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Title: Peripheral factors affecting human colour perception
Author: Welbourne, Lauren Elizabeth
ISNI:       0000 0004 5992 331X
Awarding Body: University of York
Current Institution: University of York
Date of Award: 2016
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Human colour perception is mediated by multiple factors. These include: the external environment, physiological structures within the eye, and the neuronal pathways that originate in the eye. The aim of this thesis was to further investigate the impact of three main factors on both the perception and cortical representation of colour. These factors were: the external, changing seasonal environment, genetically determined differences in the number of photoreceptor types, and spatial filters inherent to cortical and pre-cortical luminance and chromatic pathways. Novel findings and methods were demonstrated in this thesis: 1) For the first time, it was found that natural seasonal changes in the chromatic environment (in York, UK) affect the perception of unique yellow; this finding supports the existence of a slow normalisation mechanism, which is governed by changes in the average chromatic environment. 2) Genetically atypical individuals, who have fewer photoreceptor types (dichromats), demonstrated no differences in achromatic contrast discrimination thresholds compared to colour-normal trichromats. Therefore, for this particular measure, dichromats do not appear to benefit from increased neuronal resources from ‘unused’ chromatic pathway populations. A multi-channel LED system was developed to allow the isolation of photoreceptor responses in individuals with an additional photoreceptor type (tetrachromats). Modelling of this system indicated that precision in the cone spectra used to generate the stimulus, relative to the observer’s actual cone sensitivities (i.e. peak wavelength sensitivities), is crucial for successful isolation of the cones. 3) fMRI-based population receptive field (pRF) mapping was used to measure pRF sizes in the pre-cortical channels. Between the pathways, no differences in pRF sizes were found, however, differences in fMRI measures of spatial frequency sensitivity were observed. These data indicate that spatial frequency tuning in early visual cortex may be decoupled from population receptive field sizes.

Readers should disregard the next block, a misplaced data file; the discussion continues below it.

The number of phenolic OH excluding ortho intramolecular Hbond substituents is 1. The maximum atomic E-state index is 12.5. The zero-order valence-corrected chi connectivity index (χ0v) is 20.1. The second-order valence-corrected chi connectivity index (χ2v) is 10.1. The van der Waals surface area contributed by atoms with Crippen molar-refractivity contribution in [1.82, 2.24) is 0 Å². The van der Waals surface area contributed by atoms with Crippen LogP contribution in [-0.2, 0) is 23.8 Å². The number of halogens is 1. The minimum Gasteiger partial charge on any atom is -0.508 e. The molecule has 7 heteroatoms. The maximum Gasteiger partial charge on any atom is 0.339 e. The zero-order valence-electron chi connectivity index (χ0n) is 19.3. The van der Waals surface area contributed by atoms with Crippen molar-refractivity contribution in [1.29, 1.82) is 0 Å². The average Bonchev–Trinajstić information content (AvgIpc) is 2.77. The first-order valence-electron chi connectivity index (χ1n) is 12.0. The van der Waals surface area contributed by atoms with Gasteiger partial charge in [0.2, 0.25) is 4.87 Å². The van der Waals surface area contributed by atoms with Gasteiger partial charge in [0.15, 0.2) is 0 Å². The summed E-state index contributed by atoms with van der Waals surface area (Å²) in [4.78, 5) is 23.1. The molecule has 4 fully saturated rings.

Supervisor: Wade, Alex ; Morland, Antony Sponsor: Not available
Qualification Name: Thesis (Ph.D.) Qualification Level: Doctoral
EThOS ID:  DOI: Not available